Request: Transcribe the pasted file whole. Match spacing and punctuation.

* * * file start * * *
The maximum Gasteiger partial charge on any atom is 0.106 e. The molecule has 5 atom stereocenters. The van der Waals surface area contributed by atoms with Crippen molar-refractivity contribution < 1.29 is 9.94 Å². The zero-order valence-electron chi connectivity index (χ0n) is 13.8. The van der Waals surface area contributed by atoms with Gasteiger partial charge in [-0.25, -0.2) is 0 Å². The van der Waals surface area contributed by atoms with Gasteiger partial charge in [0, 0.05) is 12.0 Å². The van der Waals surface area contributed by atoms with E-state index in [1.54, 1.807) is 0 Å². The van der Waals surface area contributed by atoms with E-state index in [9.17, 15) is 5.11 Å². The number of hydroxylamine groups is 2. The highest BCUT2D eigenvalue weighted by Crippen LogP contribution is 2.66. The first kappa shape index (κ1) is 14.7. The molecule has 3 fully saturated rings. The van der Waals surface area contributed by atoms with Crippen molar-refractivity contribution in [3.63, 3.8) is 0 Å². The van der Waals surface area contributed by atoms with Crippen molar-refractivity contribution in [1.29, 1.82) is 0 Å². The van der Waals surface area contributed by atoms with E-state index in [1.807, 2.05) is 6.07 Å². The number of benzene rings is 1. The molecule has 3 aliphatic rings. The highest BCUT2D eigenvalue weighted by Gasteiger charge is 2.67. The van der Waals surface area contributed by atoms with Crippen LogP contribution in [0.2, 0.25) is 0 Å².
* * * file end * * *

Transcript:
The maximum Gasteiger partial charge on any atom is 0.106 e. The molecule has 5 atom stereocenters. The van der Waals surface area contributed by atoms with Crippen molar-refractivity contribution < 1.29 is 9.94 Å². The zero-order valence-electron chi connectivity index (χ0n) is 13.8. The van der Waals surface area contributed by atoms with Gasteiger partial charge in [-0.25, -0.2) is 0 Å². The van der Waals surface area contributed by atoms with Gasteiger partial charge in [0, 0.05) is 12.0 Å². The van der Waals surface area contributed by atoms with E-state index in [1.54, 1.807) is 0 Å². The van der Waals surface area contributed by atoms with E-state index in [9.17, 15) is 5.11 Å². The number of hydroxylamine groups is 2. The highest BCUT2D eigenvalue weighted by Crippen LogP contribution is 2.66. The first kappa shape index (κ1) is 14.7. The molecule has 3 fully saturated rings. The van der Waals surface area contributed by atoms with Crippen molar-refractivity contribution in [3.63, 3.8) is 0 Å². The van der Waals surface area contributed by atoms with Crippen molar-refractivity contribution in [1.29, 1.82) is 0 Å². The van der Waals surface area contributed by atoms with E-state index in [1.807, 2.05) is 6.07 Å². The number of benzene rings is 1. The molecule has 3 aliphatic rings. The highest BCUT2D eigenvalue weighted by Gasteiger charge is 2.67. The van der Waals surface area contributed by atoms with Crippen LogP contribution in [0.2, 0.25) is 0 Å².